WiseStamp Puts a More Personal Signature on E-mail

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bring more attention to the things that are meaningful to them. “If I’m a blogger, if I’m a seller on eBay, one of the biggest pains I have is how to bring more exposure to my content,” Avnery says. “Or it might be supporting the Red Cross or Katrina victims in New Orleans. Hello? You’re sending a million e-mails a day, did you never think of utilizing them for what you care about?”

WiseStamp’s plugins work with the Firefox, Chrome, Flock, and Safari browsers, as well as the Thunderbird e-mail client, and they can insert custom signatures into the Gmail, Yahoo, AOL, and Hotmail web-based mail systems. On August 31, the same day it launched e-mail apps, the company passed one million installations of its plugins.

For now, the bootstrapped startup’s service is completely free. But eventually, Avnery says, the company will introduce “premium packs” that might include features like analytics data on the click-through rates for eBay listings or other links contained in e-mails. The company might also offer its plugins to corporations, who could attach uniform marketing messages to the signature lines of all of their employees. And it could make money on affiliate commissions for iTunes songs, Amazon books, or other goods that people discover by clicking on WiseStamp signatures.

Of course, e-mail platforms are evolving fast. Google and other providers keep rolling out new features such as instant voice-over-Internet connections, and there’s even speculation that Web-based e-mail platforms like Gmail could evolve into the nerve centers of our social media lives. Where does that leave a small plugin maker like WiseStamp?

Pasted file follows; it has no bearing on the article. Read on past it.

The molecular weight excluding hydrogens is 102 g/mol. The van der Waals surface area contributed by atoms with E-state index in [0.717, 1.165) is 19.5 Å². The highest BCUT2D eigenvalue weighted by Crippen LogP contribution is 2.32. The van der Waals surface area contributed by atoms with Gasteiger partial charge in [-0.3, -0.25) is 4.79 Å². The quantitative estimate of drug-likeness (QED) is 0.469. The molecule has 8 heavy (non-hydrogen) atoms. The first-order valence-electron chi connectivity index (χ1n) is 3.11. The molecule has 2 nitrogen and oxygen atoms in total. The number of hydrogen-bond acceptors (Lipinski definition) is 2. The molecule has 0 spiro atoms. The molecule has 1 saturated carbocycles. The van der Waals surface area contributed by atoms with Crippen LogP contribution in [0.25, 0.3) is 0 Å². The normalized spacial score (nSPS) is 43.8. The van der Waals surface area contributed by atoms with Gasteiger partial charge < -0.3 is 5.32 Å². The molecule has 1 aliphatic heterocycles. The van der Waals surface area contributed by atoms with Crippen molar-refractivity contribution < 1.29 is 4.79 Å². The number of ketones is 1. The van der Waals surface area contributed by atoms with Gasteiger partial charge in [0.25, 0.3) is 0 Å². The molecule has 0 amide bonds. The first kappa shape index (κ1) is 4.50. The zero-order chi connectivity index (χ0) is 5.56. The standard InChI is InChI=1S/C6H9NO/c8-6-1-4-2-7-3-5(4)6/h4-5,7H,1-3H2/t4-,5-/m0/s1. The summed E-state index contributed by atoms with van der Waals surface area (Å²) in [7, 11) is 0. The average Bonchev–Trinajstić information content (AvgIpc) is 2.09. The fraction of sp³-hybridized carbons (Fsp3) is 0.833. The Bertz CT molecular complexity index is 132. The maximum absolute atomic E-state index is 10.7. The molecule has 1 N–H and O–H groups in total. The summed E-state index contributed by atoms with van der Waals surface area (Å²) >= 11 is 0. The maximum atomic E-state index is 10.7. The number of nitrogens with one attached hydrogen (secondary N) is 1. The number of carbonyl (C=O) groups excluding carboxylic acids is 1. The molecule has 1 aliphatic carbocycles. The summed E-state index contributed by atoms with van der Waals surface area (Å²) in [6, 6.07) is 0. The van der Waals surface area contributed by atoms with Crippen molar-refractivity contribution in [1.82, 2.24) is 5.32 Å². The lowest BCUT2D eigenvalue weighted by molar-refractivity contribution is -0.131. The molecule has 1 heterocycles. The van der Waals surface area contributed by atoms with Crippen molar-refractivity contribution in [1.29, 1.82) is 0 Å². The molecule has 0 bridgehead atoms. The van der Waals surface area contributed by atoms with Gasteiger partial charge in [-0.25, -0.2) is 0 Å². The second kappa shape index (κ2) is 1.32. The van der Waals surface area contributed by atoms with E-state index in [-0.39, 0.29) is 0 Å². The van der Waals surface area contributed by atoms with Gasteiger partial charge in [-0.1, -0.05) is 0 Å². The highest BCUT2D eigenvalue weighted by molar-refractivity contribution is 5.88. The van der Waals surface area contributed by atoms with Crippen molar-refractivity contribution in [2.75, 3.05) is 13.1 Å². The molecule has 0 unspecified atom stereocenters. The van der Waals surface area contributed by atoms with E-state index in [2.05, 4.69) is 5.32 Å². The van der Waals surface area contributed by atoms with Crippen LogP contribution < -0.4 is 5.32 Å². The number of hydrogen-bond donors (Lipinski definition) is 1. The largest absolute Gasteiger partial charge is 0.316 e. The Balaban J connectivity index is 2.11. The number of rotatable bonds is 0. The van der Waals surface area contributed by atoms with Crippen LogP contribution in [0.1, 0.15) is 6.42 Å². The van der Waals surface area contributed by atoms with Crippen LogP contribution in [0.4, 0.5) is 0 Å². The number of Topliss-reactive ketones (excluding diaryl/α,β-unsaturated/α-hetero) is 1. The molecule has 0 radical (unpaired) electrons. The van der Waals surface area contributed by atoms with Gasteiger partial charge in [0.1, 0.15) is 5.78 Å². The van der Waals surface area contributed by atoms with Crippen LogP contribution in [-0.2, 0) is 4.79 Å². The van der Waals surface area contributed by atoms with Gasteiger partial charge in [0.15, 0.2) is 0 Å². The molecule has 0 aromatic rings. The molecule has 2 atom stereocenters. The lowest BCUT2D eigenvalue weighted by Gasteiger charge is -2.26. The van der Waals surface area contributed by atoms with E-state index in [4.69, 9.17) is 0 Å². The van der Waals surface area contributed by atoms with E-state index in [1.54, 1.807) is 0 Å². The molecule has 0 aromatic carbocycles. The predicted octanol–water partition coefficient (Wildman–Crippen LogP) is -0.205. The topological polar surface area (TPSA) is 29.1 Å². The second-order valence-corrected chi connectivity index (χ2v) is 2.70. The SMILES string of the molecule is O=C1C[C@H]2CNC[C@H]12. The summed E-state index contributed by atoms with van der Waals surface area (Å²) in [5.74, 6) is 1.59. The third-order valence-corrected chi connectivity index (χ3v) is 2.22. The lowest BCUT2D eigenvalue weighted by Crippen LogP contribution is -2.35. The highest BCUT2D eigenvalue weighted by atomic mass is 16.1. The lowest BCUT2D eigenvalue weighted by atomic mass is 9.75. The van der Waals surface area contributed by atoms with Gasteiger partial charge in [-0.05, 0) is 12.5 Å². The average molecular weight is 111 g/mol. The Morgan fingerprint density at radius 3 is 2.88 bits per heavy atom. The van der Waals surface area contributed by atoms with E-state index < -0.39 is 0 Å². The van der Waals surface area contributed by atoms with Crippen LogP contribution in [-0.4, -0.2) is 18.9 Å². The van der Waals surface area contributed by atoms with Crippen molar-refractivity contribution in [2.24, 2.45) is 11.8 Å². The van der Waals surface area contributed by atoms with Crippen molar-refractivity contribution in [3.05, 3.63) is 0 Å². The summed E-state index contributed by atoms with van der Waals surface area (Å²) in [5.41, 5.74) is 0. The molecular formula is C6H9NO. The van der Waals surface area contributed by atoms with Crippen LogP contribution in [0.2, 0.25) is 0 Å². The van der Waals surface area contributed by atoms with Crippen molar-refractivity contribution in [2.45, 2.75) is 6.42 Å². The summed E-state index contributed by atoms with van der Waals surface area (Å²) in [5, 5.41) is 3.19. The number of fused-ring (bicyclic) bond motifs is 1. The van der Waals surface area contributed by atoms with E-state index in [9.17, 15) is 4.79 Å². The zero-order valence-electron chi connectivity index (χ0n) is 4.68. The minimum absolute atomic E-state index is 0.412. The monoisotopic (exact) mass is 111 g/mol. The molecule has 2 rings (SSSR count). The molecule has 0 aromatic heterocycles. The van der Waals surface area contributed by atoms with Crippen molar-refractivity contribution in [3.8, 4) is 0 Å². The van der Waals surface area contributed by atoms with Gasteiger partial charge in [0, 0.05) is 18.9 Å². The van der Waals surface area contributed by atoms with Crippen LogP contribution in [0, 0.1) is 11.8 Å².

“Everyone understands that e-mail is going to change, and is changing already,” says Avnery. “That’s not a threat, it’s why WiseStamp has an opportunity. We take part of the user’s identity and we get approval from the user to make it part of every e-mail he sends. That’s something that not even a platform as large as Gmail gets license to do.”

In fact, the personal investment that WiseStamp users have in their signatures is exactly what might eventually make the startup attractive to Google, Microsoft, or Yahoo as an acquisition candidate, Avnery says.

But first things first—right now the company is focusing on creating more e-mail apps, expanding to new platforms such as Outlook, and devising a customized e-mail signature solution for iPhones, Android devices, and other smartphones, where more and more people compose their e-mails. Avnery says the R&D half of the team is about to head back to Israel, where it’s easier and cheaper to recruit programming talent, while the sales and business development teams will stay around the Bay Area.

Closing its first seed funding round is the company’s other big priority. It’s raising half a million dollars, and already has a “significant amount” secured from investors in both Israel and Silicon Valley, including Poler, Avnery says.

Avnery closed our interview the way he closes his e-mails—with a gentle pitch. “There are still openings in the round,” he said. “If you want to become part of a fantastic team that has a lot of fun and be part of innovation in the making, then you are probably the right person to invest in our team.”

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Wade Roush is a freelance science and technology journalist and the producer and host of the podcast Soonish. Follow @soonishpodcast

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